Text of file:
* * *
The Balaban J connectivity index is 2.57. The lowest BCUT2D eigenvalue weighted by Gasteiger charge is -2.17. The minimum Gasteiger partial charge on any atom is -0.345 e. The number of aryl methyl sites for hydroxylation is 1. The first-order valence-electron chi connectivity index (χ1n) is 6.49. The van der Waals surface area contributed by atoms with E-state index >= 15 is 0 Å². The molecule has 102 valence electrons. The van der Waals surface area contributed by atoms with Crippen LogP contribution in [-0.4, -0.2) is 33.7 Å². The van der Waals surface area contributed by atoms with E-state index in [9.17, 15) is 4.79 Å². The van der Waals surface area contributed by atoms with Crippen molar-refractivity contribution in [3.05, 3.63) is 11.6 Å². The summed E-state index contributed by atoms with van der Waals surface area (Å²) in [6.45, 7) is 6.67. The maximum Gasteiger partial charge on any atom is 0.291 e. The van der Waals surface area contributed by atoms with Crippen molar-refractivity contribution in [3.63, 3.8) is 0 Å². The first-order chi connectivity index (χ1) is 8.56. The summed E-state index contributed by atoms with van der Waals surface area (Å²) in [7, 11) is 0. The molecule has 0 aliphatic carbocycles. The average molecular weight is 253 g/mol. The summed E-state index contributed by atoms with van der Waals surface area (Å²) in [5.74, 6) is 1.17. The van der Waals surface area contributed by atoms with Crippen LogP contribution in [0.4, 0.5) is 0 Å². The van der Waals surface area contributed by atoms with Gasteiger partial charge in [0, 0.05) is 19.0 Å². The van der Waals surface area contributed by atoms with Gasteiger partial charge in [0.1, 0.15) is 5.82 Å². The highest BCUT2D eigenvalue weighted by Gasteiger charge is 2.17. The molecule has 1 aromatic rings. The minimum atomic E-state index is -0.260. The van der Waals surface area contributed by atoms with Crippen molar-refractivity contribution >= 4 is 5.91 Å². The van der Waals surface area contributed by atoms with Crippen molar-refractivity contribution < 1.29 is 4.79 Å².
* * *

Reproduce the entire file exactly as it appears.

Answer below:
The Balaban J connectivity index is 2.57. The lowest BCUT2D eigenvalue weighted by Gasteiger charge is -2.17. The minimum Gasteiger partial charge on any atom is -0.345 e. The number of aryl methyl sites for hydroxylation is 1. The first-order valence-electron chi connectivity index (χ1n) is 6.49. The van der Waals surface area contributed by atoms with E-state index >= 15 is 0 Å². The molecule has 102 valence electrons. The van der Waals surface area contributed by atoms with Crippen LogP contribution in [-0.4, -0.2) is 33.7 Å². The van der Waals surface area contributed by atoms with E-state index in [9.17, 15) is 4.79 Å². The van der Waals surface area contributed by atoms with Crippen molar-refractivity contribution in [3.05, 3.63) is 11.6 Å². The summed E-state index contributed by atoms with van der Waals surface area (Å²) in [6.45, 7) is 6.67. The maximum Gasteiger partial charge on any atom is 0.291 e. The van der Waals surface area contributed by atoms with Crippen molar-refractivity contribution in [3.63, 3.8) is 0 Å². The first-order chi connectivity index (χ1) is 8.56. The summed E-state index contributed by atoms with van der Waals surface area (Å²) in [7, 11) is 0. The molecule has 0 aliphatic carbocycles. The average molecular weight is 253 g/mol. The summed E-state index contributed by atoms with van der Waals surface area (Å²) in [5.74, 6) is 1.17. The van der Waals surface area contributed by atoms with Crippen LogP contribution in [0.4, 0.5) is 0 Å². The van der Waals surface area contributed by atoms with Gasteiger partial charge in [0, 0.05) is 19.0 Å². The van der Waals surface area contributed by atoms with Gasteiger partial charge in [0.1, 0.15) is 5.82 Å². The highest BCUT2D eigenvalue weighted by Gasteiger charge is 2.17. The molecule has 1 aromatic rings. The minimum atomic E-state index is -0.260. The van der Waals surface area contributed by atoms with Crippen molar-refractivity contribution >= 4 is 5.91 Å². The van der Waals surface area contributed by atoms with Crippen molar-refractivity contribution < 1.29 is 4.79 Å².